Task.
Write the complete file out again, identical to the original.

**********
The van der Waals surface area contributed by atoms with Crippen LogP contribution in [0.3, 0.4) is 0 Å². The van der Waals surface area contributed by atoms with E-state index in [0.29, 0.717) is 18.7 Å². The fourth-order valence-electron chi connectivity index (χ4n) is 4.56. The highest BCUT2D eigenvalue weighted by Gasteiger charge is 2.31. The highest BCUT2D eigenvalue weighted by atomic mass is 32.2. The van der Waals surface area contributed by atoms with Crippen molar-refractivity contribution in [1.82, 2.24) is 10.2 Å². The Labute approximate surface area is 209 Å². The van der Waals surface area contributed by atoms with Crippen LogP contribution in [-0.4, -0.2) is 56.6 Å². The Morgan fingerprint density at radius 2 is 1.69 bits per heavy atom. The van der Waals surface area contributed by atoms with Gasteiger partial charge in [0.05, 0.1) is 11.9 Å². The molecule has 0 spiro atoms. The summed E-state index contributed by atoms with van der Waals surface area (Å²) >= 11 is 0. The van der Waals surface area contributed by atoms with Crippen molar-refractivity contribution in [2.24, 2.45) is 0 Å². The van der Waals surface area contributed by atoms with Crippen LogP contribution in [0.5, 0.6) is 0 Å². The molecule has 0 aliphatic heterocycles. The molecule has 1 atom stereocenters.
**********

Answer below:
The van der Waals surface area contributed by atoms with Crippen LogP contribution in [0.3, 0.4) is 0 Å². The van der Waals surface area contributed by atoms with E-state index in [0.29, 0.717) is 18.7 Å². The fourth-order valence-electron chi connectivity index (χ4n) is 4.56. The highest BCUT2D eigenvalue weighted by Gasteiger charge is 2.31. The highest BCUT2D eigenvalue weighted by atomic mass is 32.2. The van der Waals surface area contributed by atoms with Crippen molar-refractivity contribution in [1.82, 2.24) is 10.2 Å². The Labute approximate surface area is 209 Å². The van der Waals surface area contributed by atoms with Crippen LogP contribution in [-0.4, -0.2) is 56.6 Å². The Morgan fingerprint density at radius 2 is 1.69 bits per heavy atom. The van der Waals surface area contributed by atoms with Gasteiger partial charge in [0.05, 0.1) is 11.9 Å². The molecule has 0 spiro atoms. The summed E-state index contributed by atoms with van der Waals surface area (Å²) >= 11 is 0. The van der Waals surface area contributed by atoms with Crippen molar-refractivity contribution in [2.24, 2.45) is 0 Å². The van der Waals surface area contributed by atoms with Crippen LogP contribution in [0.5, 0.6) is 0 Å². The molecule has 0 aliphatic heterocycles. The molecule has 1 atom stereocenters.